12. To the bolded, I'm pretty sure most modern established storytelling conventions for visual media would prevent this from happening, wouldn't you usually find those aspects explored more in novels? Besides, how many successful movies and tv shows can you name that actually follow through with the setting that they've chosen? (Also, it doesn't necessarily have limited to the SF/F genre).
  13. I think the best move for Whedon is to go the Mel Gibson route: work with anyone who'll work with you; build some connections with industry insiders; let your colleagues make the arguments for you; after a couple of years, there will be so many controversies that people will have forgotten why you got cancelled in the first place; and finally get welcomed back into the mainstream (he might just even get an Academy Award nomination at the end of all of this). Alternatively, he could just become Polanski 2.0 where people won't let anybody forget this.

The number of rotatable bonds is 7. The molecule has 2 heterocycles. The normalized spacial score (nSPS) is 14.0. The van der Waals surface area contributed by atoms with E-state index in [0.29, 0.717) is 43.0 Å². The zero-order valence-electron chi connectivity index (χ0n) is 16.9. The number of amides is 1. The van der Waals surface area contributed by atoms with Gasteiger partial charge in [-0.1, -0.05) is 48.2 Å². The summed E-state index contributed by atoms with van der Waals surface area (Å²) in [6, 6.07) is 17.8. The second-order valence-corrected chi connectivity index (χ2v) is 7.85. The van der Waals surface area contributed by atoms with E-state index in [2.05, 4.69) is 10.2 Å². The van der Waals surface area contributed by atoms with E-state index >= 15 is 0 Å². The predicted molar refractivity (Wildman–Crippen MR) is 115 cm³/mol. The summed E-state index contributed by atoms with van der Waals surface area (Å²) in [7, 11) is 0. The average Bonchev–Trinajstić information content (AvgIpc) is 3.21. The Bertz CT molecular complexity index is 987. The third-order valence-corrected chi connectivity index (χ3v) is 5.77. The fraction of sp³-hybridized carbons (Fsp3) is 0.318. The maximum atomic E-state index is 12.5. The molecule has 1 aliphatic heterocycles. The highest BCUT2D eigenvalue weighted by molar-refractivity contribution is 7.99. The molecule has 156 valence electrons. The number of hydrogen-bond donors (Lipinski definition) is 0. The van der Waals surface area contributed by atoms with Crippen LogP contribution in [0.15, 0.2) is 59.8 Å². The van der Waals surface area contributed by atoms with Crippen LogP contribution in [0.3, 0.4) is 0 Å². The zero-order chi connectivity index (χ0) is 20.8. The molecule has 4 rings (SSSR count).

14. Depends on who you mean by "anyone"?
  15. From my understanding, the detractors are against this movie's historical accuracy; where the creative liberties taken did not create a better story (like The Social Network) but rather a worse one. A lot of people felt as though Sorkin did not do justice to the beliefs of the historical figures by forcibly writing them so that they would align with his more centre-left politics as opposed to their more progressive ideals. If you were to compare the events depicted in this film with what happened in reality; and then contrast it with the events depicted in the tangentially related Judas and the Black Messiah with happened in reality, you can see why people think that Trial of the Chicago 7 should not have received an Oscar nom.